Students are expected to master the following skills: basic knowledge in electrical machines and linear control, as they are covered within the courses LELEC1310 and LINMA1510
- Dynamic models of DC machines
- Dynamic models of synchronous machines
- Dynamic models of asynchronous machines
- Space phasors and variable transformations (Concordia, Park and Clarke)
- Control of DC machines
- Vector and scalar control of asynchronous machines
- Vector control of synchronous machines
With respect to the AA referring system defined for the Master in Electrical Engineering, the course contributes to the develoopment, mastery and assessment of the following skills :
- AA1.1, AA1.2, AA1.3
Specific learning outcomes of the course
At the end of the course, the student will be able to :
- Derive the dynamic model of electromechanical converters (DC and brushless DC machines, synchronous and asynchronous machines) in order to control them, in particular by exploiting the variable transformations (Concordia, Park and Clarke).
- Describe the main control strategies of these converters (scalar V/f control of asynchronous machines, vector and direct torque control for asynchronous and synchronous machines) and choose them according to the application.
- Use the adapted dynamic models in order to simulate the dynamic behaviour of these converters
- Use the adapted dynamic models in order to synthesize type P, PI or PID controllers.
- Use the adapted dynamic models in order to check the robustness and performance of a controller regarding modelling simplifications, external disturbances, changes in the machine parameters, ...
The contribution of this Teaching Unit to the development and command of the skills and learning outcomes of the programme(s) can be accessed at the end of this sheet, in the section entitled “Programmes/courses offering this Teaching Unit”.
- Introduction (1 hour): motivations, types of models, general structure of an electrical drive system, factors of development of electrical drive systems
- DC machine model (2h): structure of the machine; excitation mode, dynamic equations in the time domain and in the Laplace domain; model simplifications (mechanical, electrical and electromechanical time constants); model improvements (armature resistance, saturation)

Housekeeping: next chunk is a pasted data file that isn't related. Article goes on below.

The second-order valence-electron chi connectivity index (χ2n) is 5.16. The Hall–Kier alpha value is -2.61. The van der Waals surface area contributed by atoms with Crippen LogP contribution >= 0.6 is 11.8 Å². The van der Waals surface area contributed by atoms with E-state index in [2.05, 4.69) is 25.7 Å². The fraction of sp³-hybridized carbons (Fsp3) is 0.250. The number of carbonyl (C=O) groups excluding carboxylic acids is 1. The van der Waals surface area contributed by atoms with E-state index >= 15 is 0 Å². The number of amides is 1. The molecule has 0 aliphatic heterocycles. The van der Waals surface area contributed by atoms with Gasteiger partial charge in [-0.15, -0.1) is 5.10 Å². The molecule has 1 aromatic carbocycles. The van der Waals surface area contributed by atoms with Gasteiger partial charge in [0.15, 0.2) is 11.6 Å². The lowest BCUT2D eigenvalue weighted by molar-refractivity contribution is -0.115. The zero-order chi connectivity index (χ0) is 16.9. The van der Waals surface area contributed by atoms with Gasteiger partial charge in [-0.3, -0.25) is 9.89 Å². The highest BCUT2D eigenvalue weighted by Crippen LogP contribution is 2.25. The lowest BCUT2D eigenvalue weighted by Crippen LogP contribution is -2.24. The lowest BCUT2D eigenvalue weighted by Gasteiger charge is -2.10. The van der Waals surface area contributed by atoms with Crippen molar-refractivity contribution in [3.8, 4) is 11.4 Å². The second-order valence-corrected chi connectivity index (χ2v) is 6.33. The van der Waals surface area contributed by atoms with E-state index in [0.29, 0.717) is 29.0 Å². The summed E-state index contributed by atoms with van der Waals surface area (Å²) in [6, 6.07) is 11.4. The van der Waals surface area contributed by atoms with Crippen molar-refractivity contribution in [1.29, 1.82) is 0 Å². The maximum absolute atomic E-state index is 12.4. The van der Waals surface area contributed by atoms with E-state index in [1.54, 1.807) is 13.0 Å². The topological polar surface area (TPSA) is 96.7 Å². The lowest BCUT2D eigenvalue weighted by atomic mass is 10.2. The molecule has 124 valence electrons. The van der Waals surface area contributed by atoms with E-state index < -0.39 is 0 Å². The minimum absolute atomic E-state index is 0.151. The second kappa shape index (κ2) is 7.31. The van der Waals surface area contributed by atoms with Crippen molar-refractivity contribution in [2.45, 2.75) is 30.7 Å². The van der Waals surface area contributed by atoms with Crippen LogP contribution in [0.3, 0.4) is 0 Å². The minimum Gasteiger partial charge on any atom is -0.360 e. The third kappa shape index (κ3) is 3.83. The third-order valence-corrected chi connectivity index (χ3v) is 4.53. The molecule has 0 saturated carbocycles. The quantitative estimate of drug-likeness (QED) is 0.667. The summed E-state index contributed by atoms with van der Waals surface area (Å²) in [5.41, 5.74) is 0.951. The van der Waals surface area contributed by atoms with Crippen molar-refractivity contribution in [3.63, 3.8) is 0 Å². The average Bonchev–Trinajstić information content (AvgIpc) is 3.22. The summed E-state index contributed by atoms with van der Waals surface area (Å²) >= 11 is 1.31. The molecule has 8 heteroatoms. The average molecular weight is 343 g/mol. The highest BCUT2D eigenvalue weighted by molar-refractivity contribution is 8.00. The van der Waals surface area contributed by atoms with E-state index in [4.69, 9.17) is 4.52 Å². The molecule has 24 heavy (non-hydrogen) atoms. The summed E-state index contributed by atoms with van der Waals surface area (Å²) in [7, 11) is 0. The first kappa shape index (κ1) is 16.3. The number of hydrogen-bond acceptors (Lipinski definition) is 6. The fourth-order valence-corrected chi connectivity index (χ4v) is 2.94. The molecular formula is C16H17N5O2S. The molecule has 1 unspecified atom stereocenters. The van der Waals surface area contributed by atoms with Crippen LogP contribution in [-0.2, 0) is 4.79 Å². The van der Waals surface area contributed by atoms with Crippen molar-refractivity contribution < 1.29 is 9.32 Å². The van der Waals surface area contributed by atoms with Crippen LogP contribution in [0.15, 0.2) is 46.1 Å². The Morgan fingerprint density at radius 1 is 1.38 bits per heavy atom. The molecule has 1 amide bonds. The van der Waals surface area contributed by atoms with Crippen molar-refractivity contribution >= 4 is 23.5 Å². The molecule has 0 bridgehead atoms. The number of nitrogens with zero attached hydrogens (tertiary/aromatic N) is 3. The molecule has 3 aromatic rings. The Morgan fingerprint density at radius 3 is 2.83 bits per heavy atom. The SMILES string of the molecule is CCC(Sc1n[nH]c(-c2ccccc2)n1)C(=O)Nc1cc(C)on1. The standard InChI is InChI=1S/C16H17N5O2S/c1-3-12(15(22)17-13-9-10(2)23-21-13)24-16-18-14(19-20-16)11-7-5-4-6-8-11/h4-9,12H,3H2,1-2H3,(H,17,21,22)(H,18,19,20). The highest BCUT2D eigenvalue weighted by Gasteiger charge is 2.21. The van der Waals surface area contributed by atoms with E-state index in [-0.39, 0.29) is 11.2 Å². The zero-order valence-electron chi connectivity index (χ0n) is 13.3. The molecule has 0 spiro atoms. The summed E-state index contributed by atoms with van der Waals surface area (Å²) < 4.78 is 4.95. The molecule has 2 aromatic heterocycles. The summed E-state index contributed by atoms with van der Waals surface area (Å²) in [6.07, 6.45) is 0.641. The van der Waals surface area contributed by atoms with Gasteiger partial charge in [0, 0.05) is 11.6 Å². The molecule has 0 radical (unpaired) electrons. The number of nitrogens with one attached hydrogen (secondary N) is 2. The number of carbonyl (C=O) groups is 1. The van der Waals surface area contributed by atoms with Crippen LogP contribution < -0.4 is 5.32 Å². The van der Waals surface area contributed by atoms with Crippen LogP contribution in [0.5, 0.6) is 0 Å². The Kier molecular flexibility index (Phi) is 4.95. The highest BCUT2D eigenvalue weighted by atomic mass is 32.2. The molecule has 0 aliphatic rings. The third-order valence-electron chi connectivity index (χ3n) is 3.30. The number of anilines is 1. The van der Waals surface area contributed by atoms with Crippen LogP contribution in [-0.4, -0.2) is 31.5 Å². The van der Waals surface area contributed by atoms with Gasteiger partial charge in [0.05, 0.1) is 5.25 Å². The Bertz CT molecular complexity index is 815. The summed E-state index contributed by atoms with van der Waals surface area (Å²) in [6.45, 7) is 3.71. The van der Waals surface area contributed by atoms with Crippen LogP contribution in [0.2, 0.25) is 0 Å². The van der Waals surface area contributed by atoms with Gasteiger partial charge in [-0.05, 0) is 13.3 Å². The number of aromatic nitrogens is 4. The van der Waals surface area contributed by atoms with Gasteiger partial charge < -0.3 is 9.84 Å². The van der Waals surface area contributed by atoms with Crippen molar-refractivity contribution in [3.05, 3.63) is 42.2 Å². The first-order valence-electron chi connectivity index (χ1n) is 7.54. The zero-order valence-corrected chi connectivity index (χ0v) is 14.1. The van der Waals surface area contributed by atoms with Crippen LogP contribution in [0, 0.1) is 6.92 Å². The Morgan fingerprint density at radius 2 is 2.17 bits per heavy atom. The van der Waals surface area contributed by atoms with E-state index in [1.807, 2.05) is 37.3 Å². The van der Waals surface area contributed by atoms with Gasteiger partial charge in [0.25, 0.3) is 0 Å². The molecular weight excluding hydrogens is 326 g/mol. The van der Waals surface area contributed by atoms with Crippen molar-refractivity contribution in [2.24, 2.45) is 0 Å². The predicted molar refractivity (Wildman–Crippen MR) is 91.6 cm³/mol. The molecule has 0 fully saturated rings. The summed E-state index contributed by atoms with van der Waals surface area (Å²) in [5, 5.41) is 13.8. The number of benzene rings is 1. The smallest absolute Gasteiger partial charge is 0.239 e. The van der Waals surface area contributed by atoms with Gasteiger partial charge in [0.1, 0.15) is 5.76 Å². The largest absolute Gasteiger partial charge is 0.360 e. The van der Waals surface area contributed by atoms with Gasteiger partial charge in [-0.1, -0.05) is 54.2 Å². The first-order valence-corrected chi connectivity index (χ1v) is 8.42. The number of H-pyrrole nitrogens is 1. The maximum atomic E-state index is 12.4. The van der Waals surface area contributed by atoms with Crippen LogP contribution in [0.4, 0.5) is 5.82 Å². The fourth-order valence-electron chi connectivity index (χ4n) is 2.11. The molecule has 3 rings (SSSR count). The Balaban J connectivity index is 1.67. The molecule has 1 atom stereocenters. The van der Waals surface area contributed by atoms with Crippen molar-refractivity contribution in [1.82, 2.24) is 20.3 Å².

- Space phasors and variable transformations (2 hour): Concordia Clarke and Park transformations
- Synchronous machine model (4h): equations of the machine in 'abc', 'aß' and 'dq' coordinate systems; round rotor and salient pole machines; particularization to permanent magnet machines
- Asynchronous machine model (4h): equations of the machine in 'abc', 'aß' and 'dq' coordinate systems
- DC machine control (2h): general principle, main types of power supply, control with emf compensation, control with and without current measurement for low power machines
- Synchronous machine control (4h): general principle of vector control in the 'dq' coordinate system; control with emf compensation, taking into account the inverter and the digital controller; flux weakening; particularization to surface mounted and interior permanent magnet machines, salient pole and wound inductor machines; brushless DC machines
- Asynchronous machine control (4h): equations in the rotor flux coordinate system; general principle of vector control in this coordinate system; vector control with emf compensation; scalar V/f control
Teaching is organized in the form of:
- Homework on modelling and control of the various electromechanical converters seen during the lectures.
The homework are performed in groups of 2 or 3 students and lead to a synthesis report, which is evaluated and is involved in the final evaluation of the course.
The final grade is based on:
- the grades obtained for the homework reports done in groups during the semester,
- the grade obtained for an oral exam (closed book) dealing with all the topics of the course.
Concerning the homework:
- Supervised sessions are organized weekly in a computer classroom
- The software used is Matlab/Simulink
- Slides, books (available online via the intranet UCL):
- Wach, P., Dynamics and control of electrical drives, Springer, 2011, 456 p.
- Veltman, A., Pulle, D. W., De Doncker, R. W., Fundamentals of electrical drives, Springer, 2007, 346 p.
- De Doncker, R. W., Pulle, D. W., Veltman, A., Advanced electrical drives: Analysis, Modeling, Control, Springer, 2011, 462 p.